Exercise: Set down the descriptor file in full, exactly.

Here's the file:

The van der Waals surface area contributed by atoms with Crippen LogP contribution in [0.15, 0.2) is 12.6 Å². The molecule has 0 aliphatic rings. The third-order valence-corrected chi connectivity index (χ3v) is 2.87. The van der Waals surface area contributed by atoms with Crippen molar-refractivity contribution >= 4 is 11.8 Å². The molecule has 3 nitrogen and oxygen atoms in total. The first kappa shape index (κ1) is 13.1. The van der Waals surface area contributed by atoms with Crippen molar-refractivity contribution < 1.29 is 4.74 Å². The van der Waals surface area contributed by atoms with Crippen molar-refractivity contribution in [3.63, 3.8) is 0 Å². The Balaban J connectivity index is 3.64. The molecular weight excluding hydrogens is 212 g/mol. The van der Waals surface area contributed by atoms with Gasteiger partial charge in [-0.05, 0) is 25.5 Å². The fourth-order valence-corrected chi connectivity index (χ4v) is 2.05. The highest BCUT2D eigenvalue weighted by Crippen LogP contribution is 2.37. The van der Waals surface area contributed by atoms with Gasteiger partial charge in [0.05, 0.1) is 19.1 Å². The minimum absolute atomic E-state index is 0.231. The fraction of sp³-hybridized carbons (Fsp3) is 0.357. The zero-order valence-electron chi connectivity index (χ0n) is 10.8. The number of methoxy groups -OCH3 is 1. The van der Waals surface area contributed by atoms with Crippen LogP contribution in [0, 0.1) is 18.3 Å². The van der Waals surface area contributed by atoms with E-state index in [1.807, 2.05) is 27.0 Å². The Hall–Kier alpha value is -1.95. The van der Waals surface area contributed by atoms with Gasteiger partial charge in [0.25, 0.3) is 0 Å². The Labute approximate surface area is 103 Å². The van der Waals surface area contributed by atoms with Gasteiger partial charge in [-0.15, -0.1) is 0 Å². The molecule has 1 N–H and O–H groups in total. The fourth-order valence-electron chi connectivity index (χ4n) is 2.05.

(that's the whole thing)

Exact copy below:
The van der Waals surface area contributed by atoms with Crippen LogP contribution in [0.15, 0.2) is 12.6 Å². The molecule has 0 aliphatic rings. The third-order valence-corrected chi connectivity index (χ3v) is 2.87. The van der Waals surface area contributed by atoms with Crippen molar-refractivity contribution >= 4 is 11.8 Å². The molecule has 3 nitrogen and oxygen atoms in total. The first kappa shape index (κ1) is 13.1. The van der Waals surface area contributed by atoms with Crippen molar-refractivity contribution < 1.29 is 4.74 Å². The van der Waals surface area contributed by atoms with Crippen molar-refractivity contribution in [3.63, 3.8) is 0 Å². The Balaban J connectivity index is 3.64. The molecular weight excluding hydrogens is 212 g/mol. The van der Waals surface area contributed by atoms with Gasteiger partial charge in [-0.05, 0) is 25.5 Å². The fourth-order valence-corrected chi connectivity index (χ4v) is 2.05. The highest BCUT2D eigenvalue weighted by Crippen LogP contribution is 2.37. The van der Waals surface area contributed by atoms with Gasteiger partial charge in [0.05, 0.1) is 19.1 Å². The minimum absolute atomic E-state index is 0.231. The fraction of sp³-hybridized carbons (Fsp3) is 0.357. The zero-order valence-electron chi connectivity index (χ0n) is 10.8. The number of methoxy groups -OCH3 is 1. The van der Waals surface area contributed by atoms with Crippen LogP contribution in [0, 0.1) is 18.3 Å². The van der Waals surface area contributed by atoms with E-state index in [1.807, 2.05) is 27.0 Å². The Hall–Kier alpha value is -1.95. The van der Waals surface area contributed by atoms with Gasteiger partial charge in [0.25, 0.3) is 0 Å². The Labute approximate surface area is 103 Å². The van der Waals surface area contributed by atoms with Gasteiger partial charge in [-0.15, -0.1) is 0 Å². The molecule has 1 N–H and O–H groups in total. The fourth-order valence-electron chi connectivity index (χ4n) is 2.05.